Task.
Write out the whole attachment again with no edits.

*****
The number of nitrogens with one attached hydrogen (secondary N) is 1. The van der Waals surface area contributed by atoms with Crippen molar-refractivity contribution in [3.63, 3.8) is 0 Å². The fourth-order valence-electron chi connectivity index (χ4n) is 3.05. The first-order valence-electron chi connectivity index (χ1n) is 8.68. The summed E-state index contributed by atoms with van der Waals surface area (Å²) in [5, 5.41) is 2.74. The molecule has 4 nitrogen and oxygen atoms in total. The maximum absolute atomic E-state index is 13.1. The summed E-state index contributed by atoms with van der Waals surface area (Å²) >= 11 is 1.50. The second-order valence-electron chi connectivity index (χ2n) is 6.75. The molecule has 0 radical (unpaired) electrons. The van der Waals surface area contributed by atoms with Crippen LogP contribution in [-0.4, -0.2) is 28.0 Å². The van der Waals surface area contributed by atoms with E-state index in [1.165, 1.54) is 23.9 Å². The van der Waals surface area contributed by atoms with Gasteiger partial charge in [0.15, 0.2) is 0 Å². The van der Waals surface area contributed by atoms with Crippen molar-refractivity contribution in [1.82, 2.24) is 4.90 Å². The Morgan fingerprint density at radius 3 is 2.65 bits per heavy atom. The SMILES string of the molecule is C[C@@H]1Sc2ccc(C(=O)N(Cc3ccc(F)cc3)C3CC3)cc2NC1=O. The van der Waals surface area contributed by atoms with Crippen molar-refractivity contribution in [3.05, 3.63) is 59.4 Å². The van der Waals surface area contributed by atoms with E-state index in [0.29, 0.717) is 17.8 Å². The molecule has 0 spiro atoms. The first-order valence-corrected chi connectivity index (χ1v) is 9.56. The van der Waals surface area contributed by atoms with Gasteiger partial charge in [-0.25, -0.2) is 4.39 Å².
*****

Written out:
The number of nitrogens with one attached hydrogen (secondary N) is 1. The van der Waals surface area contributed by atoms with Crippen molar-refractivity contribution in [3.63, 3.8) is 0 Å². The fourth-order valence-electron chi connectivity index (χ4n) is 3.05. The first-order valence-electron chi connectivity index (χ1n) is 8.68. The summed E-state index contributed by atoms with van der Waals surface area (Å²) in [5, 5.41) is 2.74. The molecule has 4 nitrogen and oxygen atoms in total. The maximum absolute atomic E-state index is 13.1. The summed E-state index contributed by atoms with van der Waals surface area (Å²) >= 11 is 1.50. The second-order valence-electron chi connectivity index (χ2n) is 6.75. The molecule has 0 radical (unpaired) electrons. The van der Waals surface area contributed by atoms with Crippen LogP contribution in [-0.4, -0.2) is 28.0 Å². The van der Waals surface area contributed by atoms with E-state index in [1.165, 1.54) is 23.9 Å². The van der Waals surface area contributed by atoms with Gasteiger partial charge in [0.15, 0.2) is 0 Å². The van der Waals surface area contributed by atoms with Crippen molar-refractivity contribution in [1.82, 2.24) is 4.90 Å². The Morgan fingerprint density at radius 3 is 2.65 bits per heavy atom. The SMILES string of the molecule is C[C@@H]1Sc2ccc(C(=O)N(Cc3ccc(F)cc3)C3CC3)cc2NC1=O. The van der Waals surface area contributed by atoms with Crippen molar-refractivity contribution in [3.05, 3.63) is 59.4 Å². The van der Waals surface area contributed by atoms with E-state index in [0.29, 0.717) is 17.8 Å². The molecule has 0 spiro atoms. The first-order valence-corrected chi connectivity index (χ1v) is 9.56. The van der Waals surface area contributed by atoms with Gasteiger partial charge in [-0.25, -0.2) is 4.39 Å².